When a teacher is not present, the output y of the judge network 14 is used as the desired output and used to continuously train the individual clustered networks 11, 12, 13. The error that is back-propagated, dk =y-yk, differs from the actual error, dk =y-yk, that is back-propagated. If dk and dk differ significantly, the error of the individual neural networks 11, 12, 13, and thus the clustered neural network 10, may increase over time due to the incorrect error term that is back-propagated. This phenomenon is known as drift. Because of the possibility of drift, retraining using y as the desired output may seem disadvantageous when no faults exist within the individual neural network 11, 12, 13. However, when it is assumed that faults exist, retraining becomes more advantageous. Furthermore, retraining using y adds fault tolerance but causes drift if the individual neural networks 11, 12, 13 did not complete learning prior to the time when the teacher was removed. To remove the teacher means to not provide correct output during training.
If the failure rate of an individual neural network 11, 12, 13 is sufficiently low, an injured network may be retrained using the output of the judge network 14. By incorporating many individual networks 11, 12, 13 in the clustered neural network 10, the effect of an injured network on the output of the clustered network 10 is minimized.
To test the above concepts, an abstract learning problem was analyzed and the results are presented below. This abstract problem was used because many neural network problems require similar separation and classification of a group of topologically equivalent sets in the process of learning. For instance, images are categorized according to their characteristics.
With regard to the abstract learning problem, the input to the clustered neural network 10 is a 3-dimensional point, P=(x,y,z). The problem is to categorize the point P into one of eight sets. The 8 sets are the 8 spheres of radius 1 centered at (±1,±1,±1). The input layer is comprised of three continuous nodes. A node is a unit as shown at page 320 of the Rumelhart et al. reference, with reference to FIG. 1. A continuous node is a node that can take on values or the real number interval between 0 and 1. The size of the output layer is 8, with each node trained to be an indicator function for its associated sphere. One hidden layer was used with full connectivity between layers. Five networks with the above specifications were used to form the clustered neural network 10.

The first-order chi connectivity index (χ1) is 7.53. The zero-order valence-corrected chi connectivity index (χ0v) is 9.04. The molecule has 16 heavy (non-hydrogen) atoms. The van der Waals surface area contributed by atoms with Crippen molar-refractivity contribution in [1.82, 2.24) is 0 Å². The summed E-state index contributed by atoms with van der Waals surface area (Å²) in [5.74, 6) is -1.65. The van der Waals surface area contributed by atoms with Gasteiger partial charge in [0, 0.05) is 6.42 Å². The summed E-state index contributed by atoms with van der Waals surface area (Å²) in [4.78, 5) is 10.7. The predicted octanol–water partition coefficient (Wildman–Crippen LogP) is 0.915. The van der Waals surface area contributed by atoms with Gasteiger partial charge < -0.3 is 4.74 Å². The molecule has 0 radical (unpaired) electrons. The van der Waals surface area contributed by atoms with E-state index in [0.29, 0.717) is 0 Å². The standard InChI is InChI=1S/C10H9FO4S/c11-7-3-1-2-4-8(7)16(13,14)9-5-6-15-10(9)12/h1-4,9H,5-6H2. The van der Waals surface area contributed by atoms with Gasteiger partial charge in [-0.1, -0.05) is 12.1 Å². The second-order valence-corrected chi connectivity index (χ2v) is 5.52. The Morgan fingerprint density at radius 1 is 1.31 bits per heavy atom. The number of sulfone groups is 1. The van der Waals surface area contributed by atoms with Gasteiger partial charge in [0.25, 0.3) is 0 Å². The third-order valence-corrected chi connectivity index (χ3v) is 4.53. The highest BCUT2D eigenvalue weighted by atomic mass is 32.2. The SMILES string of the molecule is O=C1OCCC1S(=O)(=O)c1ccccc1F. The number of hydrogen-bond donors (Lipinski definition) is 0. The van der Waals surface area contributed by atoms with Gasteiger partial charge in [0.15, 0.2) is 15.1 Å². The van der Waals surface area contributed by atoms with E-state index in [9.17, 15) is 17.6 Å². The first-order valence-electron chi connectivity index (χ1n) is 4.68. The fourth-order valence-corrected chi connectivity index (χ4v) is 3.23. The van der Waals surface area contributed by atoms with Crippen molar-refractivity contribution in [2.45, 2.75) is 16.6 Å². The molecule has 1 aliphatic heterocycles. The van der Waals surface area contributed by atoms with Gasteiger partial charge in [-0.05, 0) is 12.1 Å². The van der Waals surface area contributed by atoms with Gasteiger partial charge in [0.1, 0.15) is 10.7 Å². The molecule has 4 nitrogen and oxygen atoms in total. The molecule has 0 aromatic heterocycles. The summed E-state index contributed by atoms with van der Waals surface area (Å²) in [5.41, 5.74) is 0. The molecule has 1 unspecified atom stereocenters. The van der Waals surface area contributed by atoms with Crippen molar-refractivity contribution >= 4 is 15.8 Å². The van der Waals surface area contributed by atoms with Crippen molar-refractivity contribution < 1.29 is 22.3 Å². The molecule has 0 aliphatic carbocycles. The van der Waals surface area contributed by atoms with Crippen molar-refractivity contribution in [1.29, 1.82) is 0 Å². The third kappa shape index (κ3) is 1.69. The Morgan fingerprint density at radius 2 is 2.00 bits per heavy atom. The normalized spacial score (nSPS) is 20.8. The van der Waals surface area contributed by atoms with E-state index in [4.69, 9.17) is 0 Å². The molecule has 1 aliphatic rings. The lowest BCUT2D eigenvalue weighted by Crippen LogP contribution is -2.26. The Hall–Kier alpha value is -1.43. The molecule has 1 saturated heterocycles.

In the first simulation, a comparison of the performance of a single network and the clustered neural network 10 comprising five individual neural networks, when the individual networks are not retrained using y. The first comparison had 70 nodes in the hidden layer while the second comparison had 15 nodes.
In this case of 70 nodes in the hidden layer, none of the 5 individual networks correctly categorized points from all 8 sets, but at least one network correctly categorized every point. When a network failed to categorize a point, its outputs were all near 0. The judge network correctly categorized all points. Drift was observed and expected since the single networks did not completely learn. Table 1 below indicates the results (c: correctly categorize; x: did not categorize):
TABLE 1______________________________________ Sphere number 0 1 2 3 4 5 6 7______________________________________Network 0 x c c c x c x cNetwork 1 x x c c c c c cNetwork 2 c x c x c c c xNetwork 3 c x c x c c c xNetwork 4 c x c c c c c xJudge c c c c c c c c______________________________________
The size of hidden layer was then selected to have 15 nodes. In this case, all 5 networks learned to correctly categorize all 8 sets. The relative errors are shown in Table 2. It can easily be shown that the cluster error is less than or equal to the average of the individual network errors. However, it may not be less than the error of a particular single network.
TABLE 2______________________________________ Errors for pass 2600 Errors for pass 7000______________________________________Network 0 0.019027 0.009096Network 1 0.024747 0.009019Network 2 0.012675 0.005716Network 3 0.155451 0.010024Network 4 0.013121 0.004038cluster 0.045004 0.007579______________________________________
Generalization was tested by using a test point outside the spheres. The error for a representative test point (0, 0, 1) was 1.44530 for the cluster and 1.47521 for a single network. In the next two simulations, a cluster of 5 networks with 15 nodes in the hidden layer is presented.
In the second simulation, the networks are continuously retrained using y as the desired output. The errors of the clustered network and of a single network in the cluster are shown in Table 3. In this table, at pass 0 the perfect teacher was removed. The networks in the cluster continued to improve their performance even in the absence of a perfect teacher. This is due to the high degree of learning obtained before the teacher was removed.
TABLE 3______________________________________ Errors of single Errors of clusteredPass number network network______________________________________ 0 0.005851 0.007492 2000 0.005046 0.006838 4000 0.005120 0.00517810000 0.003681 0.00494615000 0.006174 0.00489220000 0.003709 0.00441025000 0.003965 0.00452930000 0.004496 0.004761______________________________________